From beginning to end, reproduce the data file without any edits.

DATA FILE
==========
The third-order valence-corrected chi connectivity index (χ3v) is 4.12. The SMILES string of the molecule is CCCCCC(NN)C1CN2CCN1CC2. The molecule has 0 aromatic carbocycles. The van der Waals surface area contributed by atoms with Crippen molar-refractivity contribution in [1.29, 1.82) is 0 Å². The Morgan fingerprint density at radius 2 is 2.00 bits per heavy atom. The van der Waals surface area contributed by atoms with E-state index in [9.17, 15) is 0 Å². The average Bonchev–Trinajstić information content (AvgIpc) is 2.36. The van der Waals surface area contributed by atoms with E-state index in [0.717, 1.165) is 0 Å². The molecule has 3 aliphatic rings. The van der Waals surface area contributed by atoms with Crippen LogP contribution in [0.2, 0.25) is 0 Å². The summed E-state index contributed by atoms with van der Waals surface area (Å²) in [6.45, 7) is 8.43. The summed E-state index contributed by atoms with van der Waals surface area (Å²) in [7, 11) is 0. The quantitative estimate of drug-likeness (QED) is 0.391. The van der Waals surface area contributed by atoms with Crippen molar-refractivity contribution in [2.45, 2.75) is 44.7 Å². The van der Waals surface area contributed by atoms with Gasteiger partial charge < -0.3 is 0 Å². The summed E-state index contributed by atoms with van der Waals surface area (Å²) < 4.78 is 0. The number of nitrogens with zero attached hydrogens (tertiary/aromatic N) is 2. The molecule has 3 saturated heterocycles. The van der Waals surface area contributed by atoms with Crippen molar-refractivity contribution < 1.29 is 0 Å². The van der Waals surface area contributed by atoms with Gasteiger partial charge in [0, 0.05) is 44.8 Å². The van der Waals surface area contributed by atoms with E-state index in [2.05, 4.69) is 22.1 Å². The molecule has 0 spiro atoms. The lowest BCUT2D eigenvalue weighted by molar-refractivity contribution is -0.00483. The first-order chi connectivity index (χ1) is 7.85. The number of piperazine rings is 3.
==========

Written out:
The third-order valence-corrected chi connectivity index (χ3v) is 4.12. The SMILES string of the molecule is CCCCCC(NN)C1CN2CCN1CC2. The molecule has 0 aromatic carbocycles. The van der Waals surface area contributed by atoms with Crippen molar-refractivity contribution in [1.29, 1.82) is 0 Å². The Morgan fingerprint density at radius 2 is 2.00 bits per heavy atom. The van der Waals surface area contributed by atoms with E-state index in [9.17, 15) is 0 Å². The average Bonchev–Trinajstić information content (AvgIpc) is 2.36. The van der Waals surface area contributed by atoms with E-state index in [0.717, 1.165) is 0 Å². The molecule has 3 aliphatic rings. The van der Waals surface area contributed by atoms with Crippen LogP contribution in [0.2, 0.25) is 0 Å². The summed E-state index contributed by atoms with van der Waals surface area (Å²) in [6.45, 7) is 8.43. The summed E-state index contributed by atoms with van der Waals surface area (Å²) in [7, 11) is 0. The quantitative estimate of drug-likeness (QED) is 0.391. The van der Waals surface area contributed by atoms with Crippen molar-refractivity contribution in [2.45, 2.75) is 44.7 Å². The van der Waals surface area contributed by atoms with Gasteiger partial charge < -0.3 is 0 Å². The summed E-state index contributed by atoms with van der Waals surface area (Å²) < 4.78 is 0. The number of nitrogens with zero attached hydrogens (tertiary/aromatic N) is 2. The molecule has 3 saturated heterocycles. The van der Waals surface area contributed by atoms with Crippen molar-refractivity contribution < 1.29 is 0 Å². The van der Waals surface area contributed by atoms with Gasteiger partial charge in [0, 0.05) is 44.8 Å². The van der Waals surface area contributed by atoms with E-state index in [2.05, 4.69) is 22.1 Å². The molecule has 0 spiro atoms. The lowest BCUT2D eigenvalue weighted by molar-refractivity contribution is -0.00483. The first-order chi connectivity index (χ1) is 7.85. The number of piperazine rings is 3.